Maternal instinct: a mother's innate instinct to protect and care for her offspring. Why is there no term "Paternal Instinct"? Does the concept exist? Is it learned and not innate?
I have a friend who is in his early fifties. He desperately wants a child. He is looking into all the different ways to have (get?) one. I think it is cool. I wonder why I don’t think it is especially "cool" when a woman friend does it. It seems normal to me whereas a guy, well, that is something extra. It sort of bothers me that I have a different standard. While ruminating, I think of what a woman friend said to me just this past week…that wanting to have a child, the yearning for a baby, is completely different from actually having a child. At the time I laughed and thought "how true". But now, on second thought, isn’t that how most experiences are? Don’t we have an idealized picture of a life partner? marriage? "happily ever after"? Is the fantasy of motherhood really any different than the fantasy mate or the fantasy life that we create for ourselves? I don’t think so. I have concluded that like everything, it is all about our expectations.
The difference, I imagine, is that with marriage and relationships there is a trial period; you can live together and get an idea of what your life together will be like. With a baby there is none of that. You go from the dream state of pregnancy (assuming it is an easy pregnancy), fantasizing, decorating the baby's room, and choosing names to BAM! crying, exhaustion, and constantly trying to figure out what he wants and why he isn’t happy since you’ve just fed/changed/burped him. You dreamed about this perfect child who eats and sleeps on schedule, goes six hours without waking and because of your maternal instinct you just know what he wants. You answer his need -of -the -moment and back to sleep he goes. Ahh…..not so much. If you’ve been reading my posts, or any other real moms' posts, you know, at least intellectually, that it doesn’t usually work that way. Of course there are moms with dream babies…I just don’t know them. I hear about them usually in baby books but I have yet to meet a real mom with a dream baby. Is it possible that the dream baby is a figment of baby book gurus designed to make the rest of us feel incompetent, guilty and even more overwhelmed and out of control? Or is it simply an unreal expectation?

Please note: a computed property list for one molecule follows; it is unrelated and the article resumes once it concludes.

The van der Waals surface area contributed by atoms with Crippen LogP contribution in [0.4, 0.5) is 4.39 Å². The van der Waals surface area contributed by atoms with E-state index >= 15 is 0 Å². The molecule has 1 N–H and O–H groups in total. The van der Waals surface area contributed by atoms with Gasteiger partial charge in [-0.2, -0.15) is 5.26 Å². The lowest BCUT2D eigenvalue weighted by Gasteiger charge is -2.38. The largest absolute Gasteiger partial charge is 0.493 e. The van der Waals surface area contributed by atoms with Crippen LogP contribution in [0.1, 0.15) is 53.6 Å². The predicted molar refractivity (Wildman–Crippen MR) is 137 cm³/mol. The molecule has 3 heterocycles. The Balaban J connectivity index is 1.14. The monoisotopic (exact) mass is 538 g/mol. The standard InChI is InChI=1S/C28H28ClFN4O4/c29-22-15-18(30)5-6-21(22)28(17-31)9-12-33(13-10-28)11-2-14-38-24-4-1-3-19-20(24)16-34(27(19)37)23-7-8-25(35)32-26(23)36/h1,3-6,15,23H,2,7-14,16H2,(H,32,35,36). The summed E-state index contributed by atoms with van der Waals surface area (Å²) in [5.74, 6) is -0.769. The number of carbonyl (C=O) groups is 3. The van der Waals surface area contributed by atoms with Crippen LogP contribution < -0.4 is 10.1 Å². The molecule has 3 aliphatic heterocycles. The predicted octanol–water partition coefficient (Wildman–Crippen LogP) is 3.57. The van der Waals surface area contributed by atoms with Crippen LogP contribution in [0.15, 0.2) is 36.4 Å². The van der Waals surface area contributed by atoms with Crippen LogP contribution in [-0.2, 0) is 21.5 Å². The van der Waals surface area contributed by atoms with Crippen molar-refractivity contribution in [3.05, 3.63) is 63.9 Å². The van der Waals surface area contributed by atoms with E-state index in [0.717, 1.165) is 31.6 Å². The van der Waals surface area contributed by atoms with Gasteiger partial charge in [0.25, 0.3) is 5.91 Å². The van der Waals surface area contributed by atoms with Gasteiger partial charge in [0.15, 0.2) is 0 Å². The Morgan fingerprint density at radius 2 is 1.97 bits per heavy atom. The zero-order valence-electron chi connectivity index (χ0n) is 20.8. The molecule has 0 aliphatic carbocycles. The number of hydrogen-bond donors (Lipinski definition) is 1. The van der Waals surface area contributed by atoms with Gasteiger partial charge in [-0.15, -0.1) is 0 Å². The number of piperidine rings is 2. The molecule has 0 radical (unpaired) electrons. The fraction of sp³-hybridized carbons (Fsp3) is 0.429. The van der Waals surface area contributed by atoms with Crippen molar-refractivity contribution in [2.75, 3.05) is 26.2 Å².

When my girls were teeny, they cried almost daily from 4-6 in the afternoon. Most of us experience those hours as difficult at best. It still remains the hardest time of day. They're tired and crabby and demanding and now that they're older they can "gang up" on me. What makes it somewhat easier is that I know it is not just in my house. I hear whining children up and down the street (one of the true "pleasures" of living in a warm climate is open windows and the sounds from all the other houses on the street). I am able to stress out a little bit less. Somehow, knowing I am not alone makes it easier to cope. My natural instinct is to cry, scream, yell out of frustration and run and hide under the covers. I would like to think that it is my maternal instinct that allows me to plod on, but more likely, the knowledge that I don't have a choice is what spurs me on….or the knowledge that in another hour they will finally be in bed sleeping and then I can go back to thinking how beautiful, gorgeous, brilliant and amazing they are.
I would love to have another baby; the warm smell, the nursing the cuddling and bonding…. That is maternal. Then reality sets in…the crying, bouncing, pacing, rocking; endless hours of no sleep and maternal instinct runs to the hills. I adore my girls; seriously I am madly in love. I treasure every second, as hard as it is, even the most trying of moments but now that I know what to expect I'm not sure I want to do it again.
I wish someone would write a real life story without rose colored glasses. That finding a mate, if at all, is not easy; that there are disappointments, frustrations and heartbreaks along the way. That even when (if?!) you find him it isn’t easy, that it still requires lots of work and attention. That having children is challenging and the most difficult thing most of us ever do, and juggling spouse, kids, home and job is a full time job in itself. But, even with all the challenges and obstacles we can live happily ever after.

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